Monday 10 May 2010

A Day in the Life

Today is my first post for Diabetes Blog Week, the brain child of Karen at Bitter Sweet.
I am grateful for the focus as hubby goes away on Wednesday for a week hiking in Scotland. Normally he goes for two and a half weeks but with the new regime and Frank's young age it felt better this year to make it a shorter trip.
So, a typical day for us:
Somewhere between midnight and 6am I rise to go to the bathroom. This visit is guaranteed by my drinking a whole pot of green tea every evening because a) it's probably good for me and b) I want to check my baby is breathing.
I change his nappy, stroke his hair, allow myself to breathe and go back to bed.
6am-6:30am Frank calls "Mummy!" at the top of his voice as he wakes and I bury my head under the duvet for a few more seconds. He pads in ,bringing toys that we have to include in our game of his devising.
We all cuddle and tell each other we love each other.
Sounds schmaltzy but we do.
Life is precious and our link to it seems tenuous with the Type 1 fairy loitering around.
7:30am We all get showered, dressed and make our way downstairs. A BG test and then breakfast which is followed by CBeebies (children's BBC) as we inject the Novarapid and the Lantus. We find that having the TV on for a few minutes helps keep him still as we inject. If we are both at home we have developed a kind of pincer movement where we inject a buttock each! Synchronised insulin injections! Otherwise I just talk loudly about what's going on on Bob the Builder or whatever and he is young enough to be distracted.
The rest of our days vary according to who is home or at least with Frank. I gave up teaching at Christmas and Andrew works part time so we are able to share to diabetic load, so to speak, equally. Some days Frank is at pre-school and so I go and test his glucose and give him his injection there.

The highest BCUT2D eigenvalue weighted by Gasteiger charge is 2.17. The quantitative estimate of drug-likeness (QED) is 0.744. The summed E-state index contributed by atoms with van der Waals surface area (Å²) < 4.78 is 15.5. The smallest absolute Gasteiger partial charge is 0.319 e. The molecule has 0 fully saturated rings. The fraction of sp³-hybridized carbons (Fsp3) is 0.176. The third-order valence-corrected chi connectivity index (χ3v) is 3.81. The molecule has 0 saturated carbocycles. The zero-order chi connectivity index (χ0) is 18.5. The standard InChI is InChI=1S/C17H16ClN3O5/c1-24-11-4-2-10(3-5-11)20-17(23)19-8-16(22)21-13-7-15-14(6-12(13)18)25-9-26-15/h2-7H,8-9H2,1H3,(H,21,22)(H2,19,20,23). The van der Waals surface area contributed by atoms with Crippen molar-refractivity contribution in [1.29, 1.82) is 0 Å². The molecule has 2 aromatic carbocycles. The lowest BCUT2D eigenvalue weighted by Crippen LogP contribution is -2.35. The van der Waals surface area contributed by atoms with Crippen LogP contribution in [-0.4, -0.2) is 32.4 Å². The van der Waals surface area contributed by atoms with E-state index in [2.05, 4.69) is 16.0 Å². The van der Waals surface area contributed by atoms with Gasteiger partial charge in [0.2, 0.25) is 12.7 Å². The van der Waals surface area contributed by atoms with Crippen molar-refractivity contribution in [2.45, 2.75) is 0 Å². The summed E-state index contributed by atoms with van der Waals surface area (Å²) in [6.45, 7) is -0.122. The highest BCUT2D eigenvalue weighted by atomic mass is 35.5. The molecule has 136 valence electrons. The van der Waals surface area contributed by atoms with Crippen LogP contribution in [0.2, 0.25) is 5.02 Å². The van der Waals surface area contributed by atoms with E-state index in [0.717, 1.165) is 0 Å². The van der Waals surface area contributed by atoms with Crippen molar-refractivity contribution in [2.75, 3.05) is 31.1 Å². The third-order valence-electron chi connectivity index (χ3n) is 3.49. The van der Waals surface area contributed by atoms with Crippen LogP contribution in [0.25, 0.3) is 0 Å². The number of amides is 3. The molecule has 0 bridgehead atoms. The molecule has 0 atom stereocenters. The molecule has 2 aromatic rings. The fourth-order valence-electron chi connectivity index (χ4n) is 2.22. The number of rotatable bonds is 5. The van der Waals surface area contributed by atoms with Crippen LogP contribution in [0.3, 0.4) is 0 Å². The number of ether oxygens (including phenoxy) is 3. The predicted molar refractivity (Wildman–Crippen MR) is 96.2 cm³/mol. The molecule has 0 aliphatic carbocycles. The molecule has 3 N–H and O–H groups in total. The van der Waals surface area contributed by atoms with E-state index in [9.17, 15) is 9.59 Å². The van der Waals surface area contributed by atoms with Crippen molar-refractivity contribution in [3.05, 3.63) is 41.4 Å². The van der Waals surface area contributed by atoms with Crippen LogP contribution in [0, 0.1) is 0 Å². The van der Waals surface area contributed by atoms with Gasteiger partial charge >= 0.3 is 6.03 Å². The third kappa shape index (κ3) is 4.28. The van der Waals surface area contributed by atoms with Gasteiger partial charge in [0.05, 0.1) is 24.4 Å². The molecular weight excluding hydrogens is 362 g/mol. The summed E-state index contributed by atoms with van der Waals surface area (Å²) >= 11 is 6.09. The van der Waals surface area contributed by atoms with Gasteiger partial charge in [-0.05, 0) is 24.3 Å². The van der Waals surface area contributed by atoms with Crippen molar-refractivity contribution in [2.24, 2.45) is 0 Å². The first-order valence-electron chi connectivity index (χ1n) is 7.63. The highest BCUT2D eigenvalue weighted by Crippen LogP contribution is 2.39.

In between meals there are snacks of around 15g carbs.
At dinner time we eat early, between 5 and 5:30pm. Frank is tested and injected after he has eaten as he is so young we never know how much he might eat at any given meal. To give an idea of how much this varies, for breakfast he eats like the proverbial king with cereal, milk, toast, fruit and sometimes yoghurt too and needs what feels like an HUGE bolus. Also, his growth hormones mean that his ratio for morning insulin is higher than later in the day.
In the evening he might need a third of the insulin of his breakfast bolus.
He has a snack at bedtime and I check his glucose at around ten most evenings. Some evenings I am so convinced I got it right that I let his fingers rest. Most evenings I need the proof and reassurance and so I test.
My gut tells me what to do.
Our fab diabetes specialist nurse and I disagree on the nature of this condition.
I feel it is an art getting it right and she feels it is a science.
It would be a science if at any given point we were in the presence of all the relevant facts.
That seems impossible as the body is such a delicate and finely-tuned entity.


  1. Hi Jules,
    I love schmaltz! What a wonderful way to begin your day, well, any day.

  2. At my nighttime checks, the first thing I do is sit in the doorway and wait..for signs of life. Breathing, stiring. I know how it goes friend. For sure.

  3. Wow, it's really interesting for me to hop around and read all of the Day in the Life posts from parents of children with diabetes. I was diagnosed 30 years ago, at age 11. Reading your post (and the posts of other d-parents) gives me a new appreciation for all that my own parents did for me!

  4. Those late night what-ifs always have me worrying and testing to try to prevent lows, they are one of my biggest fears lately.

    I loved the part about cuddling :) That is a GREAT way to start the day!!!

  5. I pray so much about the whole night time thing. Pray that if she is going too low either I will wake up or she will. Pray that somehow someone else will wake me up and I'll go check her...That's the scariest part for me.